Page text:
Rental business recovery depends on owners' and managers' abilities to raise standards and the level of professionalism across the board.
There is a saying that “a rising tide lifts all boats.” Certainly the falling tide of the last few years left a number of rental companies financially stranded. Revenue declines at many independent rental companies exposed fundamental flaws in the way their businesses were managed.
The most common of those flaws were related to insufficient management reporting systems and failure to monitor key (and very basic) financial measures such as revenue trends, cash flow, payroll expense, rental fleet utilization and repairs and maintenance expense. The failure to monitor these metrics resulted in delay or failure to take appropriate action in a timely manner.
We at Hageman, Stansberry & Associates believe that there is a recovery in progress. This recovery is not one that is just going to “wash over” all rental companies. By all accounts, this recovery is a fragile one and we believe 2011 is likely to bring modest revenue gains of 5-10 percent compared with the depressed levels of 2010. Keep in mind, by 2010, most rental companies had experienced revenue declines of 30 percent (or more) from their peak levels of the 2007/2008 timeframe. It may take five years or more for many companies to regain those lost revenues and profits, others may never see them again.
Given a modest recovery, there is a finite amount of incremental revenue gains to be had by rental companies in most markets. The competition for these incremental revenues is going to be fierce. These revenue increases will mostly go to companies that are pro-active and prepared to take advantage of these additional revenues.
Almost every independent rental company faces competition from national rental chains. Make no mistake, these national companies have been scrambling to make sure that they are well positioned for a recovery. Read any recent article or press release and you can see evidence of professional, pro-active steps they have taken including increased training of employees, improved customer relations and customer contact management, more sophisticated fleet management, higher percentage of on-time deliveries, green initiatives, expense control, better systems for equipment maintenance, etc. One thing this recession has made clear; rental companies that use “seat of the pants” or “gut feel” management practices will likely not survive in the long term.
Here are a few tips that our clients at HS&A actively put into practice:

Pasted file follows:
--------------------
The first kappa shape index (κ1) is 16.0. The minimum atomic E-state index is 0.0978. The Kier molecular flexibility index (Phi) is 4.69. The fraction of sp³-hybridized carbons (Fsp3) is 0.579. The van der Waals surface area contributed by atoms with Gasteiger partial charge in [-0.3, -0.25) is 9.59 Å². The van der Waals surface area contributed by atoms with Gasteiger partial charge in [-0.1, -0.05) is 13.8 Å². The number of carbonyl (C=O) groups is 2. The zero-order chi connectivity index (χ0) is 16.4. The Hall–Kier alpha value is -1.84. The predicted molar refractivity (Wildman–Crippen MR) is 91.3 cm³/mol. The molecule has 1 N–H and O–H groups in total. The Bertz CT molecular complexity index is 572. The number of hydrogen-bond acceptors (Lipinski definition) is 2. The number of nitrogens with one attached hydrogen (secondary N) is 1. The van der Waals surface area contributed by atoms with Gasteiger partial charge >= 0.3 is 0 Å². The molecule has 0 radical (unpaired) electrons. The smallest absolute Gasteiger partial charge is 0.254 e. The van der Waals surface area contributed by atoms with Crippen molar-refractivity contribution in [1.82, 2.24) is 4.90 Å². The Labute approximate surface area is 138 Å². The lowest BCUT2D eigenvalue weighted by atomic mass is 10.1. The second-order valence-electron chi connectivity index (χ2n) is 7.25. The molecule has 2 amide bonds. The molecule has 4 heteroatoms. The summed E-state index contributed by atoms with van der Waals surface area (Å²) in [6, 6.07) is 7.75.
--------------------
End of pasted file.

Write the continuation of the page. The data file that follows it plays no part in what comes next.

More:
Have a practical management reporting system in place
We believe in the development of concise, consistent reports where management and ownership can take a quick look at certain key measurements in the business and act on those reports. We have developed a proprietary “Know Where You Stand™” system of daily, weekly and monthly reports and monitoring systems that have become second nature to our clients. These reports track key measures relating to revenues, payroll, cash flow, fleet utilization, cash, accounts receivable and resale inventory among a host of other things. We have found that most rental software systems, sometimes combined with report writers and/or Excel spreadsheets, can easily provide this data.
If your system can't, then it's time for a change. Regardless of the system used, these reports should be consistently and readily available to management and ownership. These systems serve as “early warning” signals for negative trends and indicate positive trends as well so that management can take action. The recession hit different geographic areas at different times and with different intensities. We believe the same type of difference will occur with this economic recovery. You need to know precisely where you are at in your business at any given time.
Set short- and long-term goals for your company
Many of the industry metrics we track and that were common in 2007/2008 are difficult to achieve with depressed levels of revenue. Set realistic short- and intermediate-term goals and take action so that your business can return to these proven historical metric levels. Let's say that your long-term, pre-2009 EBITDA (cash flow-Earning Before Interest Taxes Depreciation and Amortization) was 40 percent of total revenue. If your 2010 EBITDA was 23 percent, a realistic goal for 2011 may be 28 to 30 percent, the 2012 goal is 35 percent and the goal for 2013 is back to 40 percent.
In addition, ownership should evaluate its long-term goals. Are you looking to pass the business along to a family member? Do you want to sell your business? If the answer is yes to either question, what is your time frame? What financial condition (from a revenue, cash flow and debt perspective) do you feel comfortable passing along to your family member? What value do you want from your business if you sell it? At HS&A, we have developed specific programs (MAPS) to help those business owners that are looking for an exit strategy within the next five years to achieve their goals.